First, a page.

Saturday, December 17, 2011

How Does Mindfulness Help Us?


Modern psychology tells us that mindfulness can be used to help us manage the stress in our everyday lives. We are taught to pause and reflect when we are faced with a stressful situation. It is often stated as pause and be "in the now". There have been many studies done in the last few years that show this approach has real physical benefits including enhanced functioning of our immune system, reduced blood pressure, and improved cognitive functioning.

How does this work? What is it about mindfulness that helps us? A recent article in the journal Perspectives on Psychological Science provides some insight (see below for complete reference).

The authors define mindfulness as "the nonjudgmental awareness of experiences in the present moment". They provide evidence that mindfulness is a "multi-faceted mental practice that encompasses several mechanisms". The mechanisms include 1) regulating attention; 2) awareness of body; 3) regulating emotions; and 4) changing perspective on the self.

The authors further say that these mechanisms work together in mindfulness meditation and that mindfulness is "associated with neuroplastic changes" in the brain. When they say "associated with", it means they haven't proven cause and effect, but the events are correlated. In other words, mindfulness meditation is correlated with rewiring your brain. The authors go on to say that more research is needed. No surprise there, they are researchers after all. They suggest that further research may be useful in guiding targeted treatments of psychological disorders.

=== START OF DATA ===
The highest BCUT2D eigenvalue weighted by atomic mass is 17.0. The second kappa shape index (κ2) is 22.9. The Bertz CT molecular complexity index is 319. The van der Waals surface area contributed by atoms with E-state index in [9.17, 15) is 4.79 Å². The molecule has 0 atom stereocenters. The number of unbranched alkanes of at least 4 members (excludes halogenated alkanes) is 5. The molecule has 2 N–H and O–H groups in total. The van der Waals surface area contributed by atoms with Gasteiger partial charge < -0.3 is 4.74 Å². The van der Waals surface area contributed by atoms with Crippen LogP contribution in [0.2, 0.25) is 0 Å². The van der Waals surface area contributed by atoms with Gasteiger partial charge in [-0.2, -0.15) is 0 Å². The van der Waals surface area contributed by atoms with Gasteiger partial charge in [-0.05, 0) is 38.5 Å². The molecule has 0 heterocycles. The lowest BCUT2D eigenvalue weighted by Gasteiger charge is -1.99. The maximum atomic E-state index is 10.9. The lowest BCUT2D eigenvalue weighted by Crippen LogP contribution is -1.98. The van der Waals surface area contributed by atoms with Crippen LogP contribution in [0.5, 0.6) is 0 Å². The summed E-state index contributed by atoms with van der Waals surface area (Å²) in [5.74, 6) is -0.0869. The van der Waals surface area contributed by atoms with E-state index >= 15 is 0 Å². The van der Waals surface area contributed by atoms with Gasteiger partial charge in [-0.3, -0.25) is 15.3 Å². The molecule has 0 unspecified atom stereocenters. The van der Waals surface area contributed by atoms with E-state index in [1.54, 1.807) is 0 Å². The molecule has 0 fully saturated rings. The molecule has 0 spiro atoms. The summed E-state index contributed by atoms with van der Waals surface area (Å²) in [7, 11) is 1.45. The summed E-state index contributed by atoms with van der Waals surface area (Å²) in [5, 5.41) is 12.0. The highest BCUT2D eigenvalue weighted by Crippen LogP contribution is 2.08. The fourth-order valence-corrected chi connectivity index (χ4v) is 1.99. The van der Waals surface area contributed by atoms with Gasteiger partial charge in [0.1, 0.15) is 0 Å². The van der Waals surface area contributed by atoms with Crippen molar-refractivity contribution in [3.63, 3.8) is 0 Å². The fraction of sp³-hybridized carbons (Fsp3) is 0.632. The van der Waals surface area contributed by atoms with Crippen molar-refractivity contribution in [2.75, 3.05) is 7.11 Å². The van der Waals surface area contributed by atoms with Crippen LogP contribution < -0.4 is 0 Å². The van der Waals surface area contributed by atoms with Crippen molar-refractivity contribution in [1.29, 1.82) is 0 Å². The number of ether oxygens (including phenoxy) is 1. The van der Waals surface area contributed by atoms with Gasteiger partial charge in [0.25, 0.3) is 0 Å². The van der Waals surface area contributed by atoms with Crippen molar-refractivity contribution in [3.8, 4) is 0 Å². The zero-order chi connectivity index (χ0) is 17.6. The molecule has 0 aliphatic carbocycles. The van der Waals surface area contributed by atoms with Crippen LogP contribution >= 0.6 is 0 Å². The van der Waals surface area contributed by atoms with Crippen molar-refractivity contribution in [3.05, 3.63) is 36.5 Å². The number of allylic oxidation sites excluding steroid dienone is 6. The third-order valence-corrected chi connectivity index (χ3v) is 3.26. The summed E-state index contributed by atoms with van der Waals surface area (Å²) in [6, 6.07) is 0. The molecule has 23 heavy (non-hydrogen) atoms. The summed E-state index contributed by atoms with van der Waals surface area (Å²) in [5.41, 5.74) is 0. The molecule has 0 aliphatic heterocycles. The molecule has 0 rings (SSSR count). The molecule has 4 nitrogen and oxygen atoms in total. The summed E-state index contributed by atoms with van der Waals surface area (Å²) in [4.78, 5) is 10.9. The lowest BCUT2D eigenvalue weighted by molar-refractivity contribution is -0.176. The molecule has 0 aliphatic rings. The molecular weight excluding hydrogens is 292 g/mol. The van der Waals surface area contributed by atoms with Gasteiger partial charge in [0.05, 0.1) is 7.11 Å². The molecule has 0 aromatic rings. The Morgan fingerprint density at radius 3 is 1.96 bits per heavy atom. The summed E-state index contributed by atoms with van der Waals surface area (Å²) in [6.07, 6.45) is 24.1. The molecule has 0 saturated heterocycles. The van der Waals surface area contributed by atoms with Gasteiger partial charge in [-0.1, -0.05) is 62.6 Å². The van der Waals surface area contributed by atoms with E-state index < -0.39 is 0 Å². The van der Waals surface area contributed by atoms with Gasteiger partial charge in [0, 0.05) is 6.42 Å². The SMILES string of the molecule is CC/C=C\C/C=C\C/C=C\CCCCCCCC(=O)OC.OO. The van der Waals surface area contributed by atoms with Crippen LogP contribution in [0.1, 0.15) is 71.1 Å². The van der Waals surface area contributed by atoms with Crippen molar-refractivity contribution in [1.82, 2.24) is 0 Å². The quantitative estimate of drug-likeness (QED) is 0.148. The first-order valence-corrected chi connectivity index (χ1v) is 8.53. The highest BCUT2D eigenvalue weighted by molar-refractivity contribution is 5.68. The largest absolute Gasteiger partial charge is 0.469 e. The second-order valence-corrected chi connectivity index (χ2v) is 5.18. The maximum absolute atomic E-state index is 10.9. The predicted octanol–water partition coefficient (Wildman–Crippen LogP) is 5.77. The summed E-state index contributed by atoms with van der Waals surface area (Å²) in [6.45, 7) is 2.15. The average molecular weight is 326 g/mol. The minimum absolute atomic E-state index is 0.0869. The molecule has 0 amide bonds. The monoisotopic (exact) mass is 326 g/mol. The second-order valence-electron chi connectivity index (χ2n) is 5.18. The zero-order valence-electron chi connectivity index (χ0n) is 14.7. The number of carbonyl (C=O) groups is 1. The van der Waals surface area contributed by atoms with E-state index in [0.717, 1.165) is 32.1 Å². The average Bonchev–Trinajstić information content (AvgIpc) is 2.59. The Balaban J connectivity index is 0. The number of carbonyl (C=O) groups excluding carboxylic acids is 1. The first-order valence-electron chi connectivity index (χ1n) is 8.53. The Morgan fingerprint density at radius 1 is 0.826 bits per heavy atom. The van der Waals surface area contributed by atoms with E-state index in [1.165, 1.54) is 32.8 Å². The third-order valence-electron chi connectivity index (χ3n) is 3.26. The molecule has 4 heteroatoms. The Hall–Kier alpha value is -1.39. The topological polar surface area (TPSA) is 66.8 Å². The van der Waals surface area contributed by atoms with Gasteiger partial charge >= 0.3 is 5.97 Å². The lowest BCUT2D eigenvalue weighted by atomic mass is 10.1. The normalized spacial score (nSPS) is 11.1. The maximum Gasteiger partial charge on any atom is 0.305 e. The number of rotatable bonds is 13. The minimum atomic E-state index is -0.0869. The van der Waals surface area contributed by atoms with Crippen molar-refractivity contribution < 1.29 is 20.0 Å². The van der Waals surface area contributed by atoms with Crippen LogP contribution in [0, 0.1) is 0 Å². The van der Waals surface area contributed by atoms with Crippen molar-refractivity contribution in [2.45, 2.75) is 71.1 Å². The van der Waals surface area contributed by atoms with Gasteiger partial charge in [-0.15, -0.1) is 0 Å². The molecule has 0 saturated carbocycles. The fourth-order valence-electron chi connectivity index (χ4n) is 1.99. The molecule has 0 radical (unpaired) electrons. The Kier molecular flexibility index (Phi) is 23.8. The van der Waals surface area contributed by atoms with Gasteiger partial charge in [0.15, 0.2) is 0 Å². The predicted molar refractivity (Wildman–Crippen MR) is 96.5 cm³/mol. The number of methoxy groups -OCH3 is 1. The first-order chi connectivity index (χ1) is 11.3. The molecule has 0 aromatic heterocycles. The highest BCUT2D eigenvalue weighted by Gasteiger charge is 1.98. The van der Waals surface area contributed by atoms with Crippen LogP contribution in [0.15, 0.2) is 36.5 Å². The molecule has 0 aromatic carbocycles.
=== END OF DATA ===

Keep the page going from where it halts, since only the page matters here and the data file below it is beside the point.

I'm not sure I agree that studying these mechanisms separately will provide the benefit the authors seek. The mechanisms seem to be closely interrelated. For example, awareness of body (mechanism 2) is hard to develop without improving our ability to focus (mechanism 1, regulating attention). It's hard to argue that changing the perspective on the self (mechanism 4) can be accomplished with learning more about regulating your emotions (mechanism 3).

The main point I take away from this study is that mindfulness meditation is not a vague placebo that cures all. It requires training to develop specific meditation techniques and it has measurable results on brain functioning.


How Does Mindfulness Meditation Work? Proposing Mechanisms of Action From a Conceptual and Neural Perspective.
Perspectives on Psychological Science November 2011 6: 537-559, doi:10.1177/1745691611419671 
The abstract is available online at http://pps.sagepub.com/content/6/6/537.abstract

A summary of this paper is provided at Wildmind.

© 2011 Eric Borreson